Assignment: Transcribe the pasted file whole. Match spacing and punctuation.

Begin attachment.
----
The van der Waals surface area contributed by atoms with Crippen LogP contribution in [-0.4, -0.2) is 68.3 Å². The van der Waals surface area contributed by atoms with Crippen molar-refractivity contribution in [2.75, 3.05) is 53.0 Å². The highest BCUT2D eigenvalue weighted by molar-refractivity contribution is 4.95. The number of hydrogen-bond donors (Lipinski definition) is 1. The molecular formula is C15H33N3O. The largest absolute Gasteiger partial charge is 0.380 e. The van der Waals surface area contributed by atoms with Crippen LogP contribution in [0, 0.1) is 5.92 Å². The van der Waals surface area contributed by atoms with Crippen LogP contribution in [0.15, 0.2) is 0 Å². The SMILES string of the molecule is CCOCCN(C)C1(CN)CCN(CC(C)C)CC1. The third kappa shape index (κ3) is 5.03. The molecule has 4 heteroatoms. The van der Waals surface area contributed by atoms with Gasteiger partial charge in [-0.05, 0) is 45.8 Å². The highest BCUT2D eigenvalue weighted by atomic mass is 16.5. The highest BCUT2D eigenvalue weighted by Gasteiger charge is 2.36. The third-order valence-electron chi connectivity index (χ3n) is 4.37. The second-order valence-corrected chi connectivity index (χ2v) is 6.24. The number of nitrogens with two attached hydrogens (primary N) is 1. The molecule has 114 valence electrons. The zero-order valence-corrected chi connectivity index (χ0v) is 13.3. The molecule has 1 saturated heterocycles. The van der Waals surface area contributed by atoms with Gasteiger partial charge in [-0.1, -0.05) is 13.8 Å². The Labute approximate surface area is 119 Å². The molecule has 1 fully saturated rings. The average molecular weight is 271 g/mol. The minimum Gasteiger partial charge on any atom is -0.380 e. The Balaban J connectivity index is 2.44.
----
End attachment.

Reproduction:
The van der Waals surface area contributed by atoms with Crippen LogP contribution in [-0.4, -0.2) is 68.3 Å². The van der Waals surface area contributed by atoms with Crippen molar-refractivity contribution in [2.75, 3.05) is 53.0 Å². The highest BCUT2D eigenvalue weighted by molar-refractivity contribution is 4.95. The number of hydrogen-bond donors (Lipinski definition) is 1. The molecular formula is C15H33N3O. The largest absolute Gasteiger partial charge is 0.380 e. The van der Waals surface area contributed by atoms with Crippen LogP contribution in [0, 0.1) is 5.92 Å². The van der Waals surface area contributed by atoms with Crippen LogP contribution in [0.15, 0.2) is 0 Å². The SMILES string of the molecule is CCOCCN(C)C1(CN)CCN(CC(C)C)CC1. The third kappa shape index (κ3) is 5.03. The molecule has 4 heteroatoms. The van der Waals surface area contributed by atoms with Gasteiger partial charge in [-0.05, 0) is 45.8 Å². The highest BCUT2D eigenvalue weighted by atomic mass is 16.5. The highest BCUT2D eigenvalue weighted by Gasteiger charge is 2.36. The third-order valence-electron chi connectivity index (χ3n) is 4.37. The second-order valence-corrected chi connectivity index (χ2v) is 6.24. The number of nitrogens with two attached hydrogens (primary N) is 1. The molecule has 114 valence electrons. The zero-order valence-corrected chi connectivity index (χ0v) is 13.3. The molecule has 1 saturated heterocycles. The van der Waals surface area contributed by atoms with Gasteiger partial charge in [-0.1, -0.05) is 13.8 Å². The Labute approximate surface area is 119 Å². The molecule has 1 fully saturated rings. The average molecular weight is 271 g/mol. The minimum Gasteiger partial charge on any atom is -0.380 e. The Balaban J connectivity index is 2.44.